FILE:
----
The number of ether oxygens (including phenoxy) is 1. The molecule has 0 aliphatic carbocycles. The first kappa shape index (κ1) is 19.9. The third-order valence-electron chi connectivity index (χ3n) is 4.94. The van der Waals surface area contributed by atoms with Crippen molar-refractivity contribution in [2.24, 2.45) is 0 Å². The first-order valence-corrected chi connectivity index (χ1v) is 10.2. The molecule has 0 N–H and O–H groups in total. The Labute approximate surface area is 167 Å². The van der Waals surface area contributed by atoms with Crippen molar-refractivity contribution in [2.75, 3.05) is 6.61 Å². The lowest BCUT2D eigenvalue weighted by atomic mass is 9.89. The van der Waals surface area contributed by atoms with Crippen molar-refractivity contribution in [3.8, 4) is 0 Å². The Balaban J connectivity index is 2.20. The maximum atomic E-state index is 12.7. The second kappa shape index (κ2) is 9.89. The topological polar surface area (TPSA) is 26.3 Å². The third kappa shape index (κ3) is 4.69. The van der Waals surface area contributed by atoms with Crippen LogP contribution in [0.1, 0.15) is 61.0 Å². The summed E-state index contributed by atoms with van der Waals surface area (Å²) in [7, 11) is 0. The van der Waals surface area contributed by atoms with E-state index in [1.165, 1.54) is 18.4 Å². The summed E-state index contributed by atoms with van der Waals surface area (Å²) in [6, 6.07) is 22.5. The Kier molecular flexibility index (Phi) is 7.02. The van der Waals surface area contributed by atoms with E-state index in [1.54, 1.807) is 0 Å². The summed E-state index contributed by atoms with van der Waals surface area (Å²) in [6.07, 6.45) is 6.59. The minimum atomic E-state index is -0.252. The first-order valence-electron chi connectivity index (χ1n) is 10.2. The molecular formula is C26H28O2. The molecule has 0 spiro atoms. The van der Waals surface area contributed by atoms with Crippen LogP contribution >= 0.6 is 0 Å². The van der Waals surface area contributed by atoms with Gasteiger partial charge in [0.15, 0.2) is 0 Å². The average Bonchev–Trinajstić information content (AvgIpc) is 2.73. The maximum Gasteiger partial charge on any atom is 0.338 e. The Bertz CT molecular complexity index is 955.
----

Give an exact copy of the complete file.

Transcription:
The number of ether oxygens (including phenoxy) is 1. The molecule has 0 aliphatic carbocycles. The first kappa shape index (κ1) is 19.9. The third-order valence-electron chi connectivity index (χ3n) is 4.94. The van der Waals surface area contributed by atoms with Crippen molar-refractivity contribution in [2.24, 2.45) is 0 Å². The first-order valence-corrected chi connectivity index (χ1v) is 10.2. The molecule has 0 N–H and O–H groups in total. The Labute approximate surface area is 167 Å². The van der Waals surface area contributed by atoms with Crippen molar-refractivity contribution in [2.75, 3.05) is 6.61 Å². The lowest BCUT2D eigenvalue weighted by atomic mass is 9.89. The van der Waals surface area contributed by atoms with Crippen molar-refractivity contribution in [3.8, 4) is 0 Å². The Balaban J connectivity index is 2.20. The maximum atomic E-state index is 12.7. The second kappa shape index (κ2) is 9.89. The topological polar surface area (TPSA) is 26.3 Å². The third kappa shape index (κ3) is 4.69. The van der Waals surface area contributed by atoms with Crippen LogP contribution in [0.1, 0.15) is 61.0 Å². The summed E-state index contributed by atoms with van der Waals surface area (Å²) in [7, 11) is 0. The van der Waals surface area contributed by atoms with E-state index in [1.165, 1.54) is 18.4 Å². The summed E-state index contributed by atoms with van der Waals surface area (Å²) in [6, 6.07) is 22.5. The Kier molecular flexibility index (Phi) is 7.02. The van der Waals surface area contributed by atoms with E-state index in [1.54, 1.807) is 0 Å². The summed E-state index contributed by atoms with van der Waals surface area (Å²) in [6.07, 6.45) is 6.59. The minimum atomic E-state index is -0.252. The first-order valence-electron chi connectivity index (χ1n) is 10.2. The molecular formula is C26H28O2. The molecule has 0 spiro atoms. The van der Waals surface area contributed by atoms with Crippen LogP contribution >= 0.6 is 0 Å². The van der Waals surface area contributed by atoms with Gasteiger partial charge in [0.15, 0.2) is 0 Å². The average Bonchev–Trinajstić information content (AvgIpc) is 2.73. The maximum Gasteiger partial charge on any atom is 0.338 e. The Bertz CT molecular complexity index is 955.